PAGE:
Crossing: A Novel

Image of Crossing: A Novel
Release Date: 
April 1, 2019
Reviewed by: 

“Crossing is a challenging and brilliant work of fiction.”

Despite its modest length, Crossing is nothing less than the tale of human existence: of how we construct ourselves, how that changes as we try to fit ourselves to the changing world around us, and the price we pay. Pajtim Statovci’s narrator is unique only in their mutability (“their,” not “he” or “she,” for reasons that will become clear). The novel’s structure, with its shifts in time and place and point of view and a narrator of whose identity we are often uncertain, underscores the point: identity is slippery.

Crossing tells two stories. The first begins in Tirana, Albania, in 1985, five years after the death of its long-time Communist dictator, Enver Hoxha. The country is collapsing. Two 14-year-old boys, Bujar and Agim, run away from home to make a life together. Bujar leaves behind a family devastated by his father’s death. Agim, a brilliant boy who prefers to dress like a girl, is escaping his father’s brutality. Theirs is no Huck Finn bucolic idyll but a tale of desperation and survival. Agim encourages Bujar even as they starve in the streets of Tirana. “Poverty is a state of mind,” he says but, when they are reduced to begging, they learn people “feel empathy only toward people who are like them.”

In the port city of Durres, they work odd jobs to raise money to leave Albania for Italy. There, also, they become lovers. When Bujar tells Agim he is not a “peder,” or gay, Agim replied neither is he because, “A girl can’t be a peder.”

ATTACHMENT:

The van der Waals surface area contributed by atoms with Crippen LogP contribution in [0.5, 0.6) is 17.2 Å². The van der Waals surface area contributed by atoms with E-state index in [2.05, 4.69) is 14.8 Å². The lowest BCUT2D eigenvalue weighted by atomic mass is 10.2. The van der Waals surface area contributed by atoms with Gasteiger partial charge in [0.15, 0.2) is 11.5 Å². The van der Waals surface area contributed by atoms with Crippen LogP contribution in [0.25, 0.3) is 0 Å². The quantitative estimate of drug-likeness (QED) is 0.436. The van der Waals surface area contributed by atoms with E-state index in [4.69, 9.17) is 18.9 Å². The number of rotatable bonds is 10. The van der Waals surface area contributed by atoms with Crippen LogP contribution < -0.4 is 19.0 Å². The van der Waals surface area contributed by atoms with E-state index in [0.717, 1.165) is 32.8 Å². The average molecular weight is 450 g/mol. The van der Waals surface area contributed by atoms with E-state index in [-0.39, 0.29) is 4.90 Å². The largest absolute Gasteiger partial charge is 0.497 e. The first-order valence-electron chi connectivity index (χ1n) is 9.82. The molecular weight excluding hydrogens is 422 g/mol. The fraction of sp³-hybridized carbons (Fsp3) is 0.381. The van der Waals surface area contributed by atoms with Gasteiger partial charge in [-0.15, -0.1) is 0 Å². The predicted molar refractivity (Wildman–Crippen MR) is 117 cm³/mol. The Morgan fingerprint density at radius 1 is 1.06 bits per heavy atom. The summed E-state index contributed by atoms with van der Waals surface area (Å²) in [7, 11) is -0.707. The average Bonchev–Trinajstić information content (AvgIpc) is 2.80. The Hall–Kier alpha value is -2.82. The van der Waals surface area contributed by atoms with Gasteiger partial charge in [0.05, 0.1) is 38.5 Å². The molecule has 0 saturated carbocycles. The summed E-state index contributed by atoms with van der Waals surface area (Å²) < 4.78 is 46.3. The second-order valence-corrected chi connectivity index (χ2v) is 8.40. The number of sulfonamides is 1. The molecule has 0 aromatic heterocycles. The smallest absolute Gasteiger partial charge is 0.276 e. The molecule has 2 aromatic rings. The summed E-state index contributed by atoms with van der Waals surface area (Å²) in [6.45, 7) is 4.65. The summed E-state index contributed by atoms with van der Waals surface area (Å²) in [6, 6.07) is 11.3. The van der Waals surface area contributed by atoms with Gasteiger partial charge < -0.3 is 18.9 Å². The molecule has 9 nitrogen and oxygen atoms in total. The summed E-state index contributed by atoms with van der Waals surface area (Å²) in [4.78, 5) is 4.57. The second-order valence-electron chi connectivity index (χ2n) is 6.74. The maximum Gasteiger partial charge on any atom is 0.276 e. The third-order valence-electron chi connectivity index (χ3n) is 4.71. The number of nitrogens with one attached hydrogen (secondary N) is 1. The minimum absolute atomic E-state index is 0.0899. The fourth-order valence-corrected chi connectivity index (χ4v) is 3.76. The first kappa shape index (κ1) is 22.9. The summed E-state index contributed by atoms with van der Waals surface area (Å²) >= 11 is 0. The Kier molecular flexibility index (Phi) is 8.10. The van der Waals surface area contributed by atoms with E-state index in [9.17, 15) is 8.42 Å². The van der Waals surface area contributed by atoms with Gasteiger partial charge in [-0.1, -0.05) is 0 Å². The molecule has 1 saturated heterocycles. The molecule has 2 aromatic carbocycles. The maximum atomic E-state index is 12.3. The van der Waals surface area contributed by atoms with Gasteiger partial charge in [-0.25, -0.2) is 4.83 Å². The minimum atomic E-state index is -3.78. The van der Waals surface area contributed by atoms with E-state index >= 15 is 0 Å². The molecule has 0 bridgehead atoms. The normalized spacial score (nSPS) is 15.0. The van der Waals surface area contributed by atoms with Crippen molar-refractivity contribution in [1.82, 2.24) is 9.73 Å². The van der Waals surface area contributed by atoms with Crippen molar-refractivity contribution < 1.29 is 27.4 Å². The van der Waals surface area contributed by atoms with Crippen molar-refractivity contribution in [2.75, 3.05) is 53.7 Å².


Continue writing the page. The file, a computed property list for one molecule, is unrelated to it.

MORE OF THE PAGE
Interwoven with this story is a second narrative that begins in Rome in 1998. A nameless narrator, an Albanian refugee, who is sometimes “a twenty-two-year-old man,” and sometimes “a twenty-two-year-old woman,” deliberately steps into a busy road.

Discharged from a psychiatric hospital after the suicide attempt, the narrator drifts to Berlin, Madrid, New York and Helsinki. They slip in and out of genders and ethnicity and fabricate a new personal history at each stop in their wandering—claiming to be a female Bosnian medical student in Berlin, a male Italian émigré in Madrid, a female Spanish actress in New York, and a Turkish transgender woman in Helsinki. “Nobody has to be the person they were born,” the narrator proclaims, “we can put ourselves together like a jigsaw.”

The narrator’s story of crossings, however, is not a trickster’s tale; it’s a melancholy account of displacement and disappointment. For, while the narrator’s mutability is a source of freedom—“This is my greatest quality, the game of dress up that I can start and stop whenever it suits me”—they also realize, “I mean nothing to other people, I am nobody and this is like death itself. If death were a sensation, it would be this: invisibility, living your life in ill-fitting clothes, walking in shoes that pinch.”

This description of spiritual desolation points to the novel’s larger theme. Unlike the atavistic Albania of the narrator’s birth, patriarchal, impoverished, fed by legends, and trapped in ancient enmities, the inhabitants of the affluent West are free to construct themselves, but the price of freedom is anonymity and isolation. The crossing from one identity to another requires the constant abandonment of who and what you were and living largely in a state of flux—what Buddhists call a bardo, the disorienting and rootless interval between one life and the next in the unending cycle of reincarnation.

The identity of the narrator who has taken the reader on this journey, and its relationship to the story of Bujar and Agim, is disclosed only at the end of the novel where a final lesson is also passed on: For a changeling there is no home, no place of return. Crossing is a challenging and brilliant work of fiction.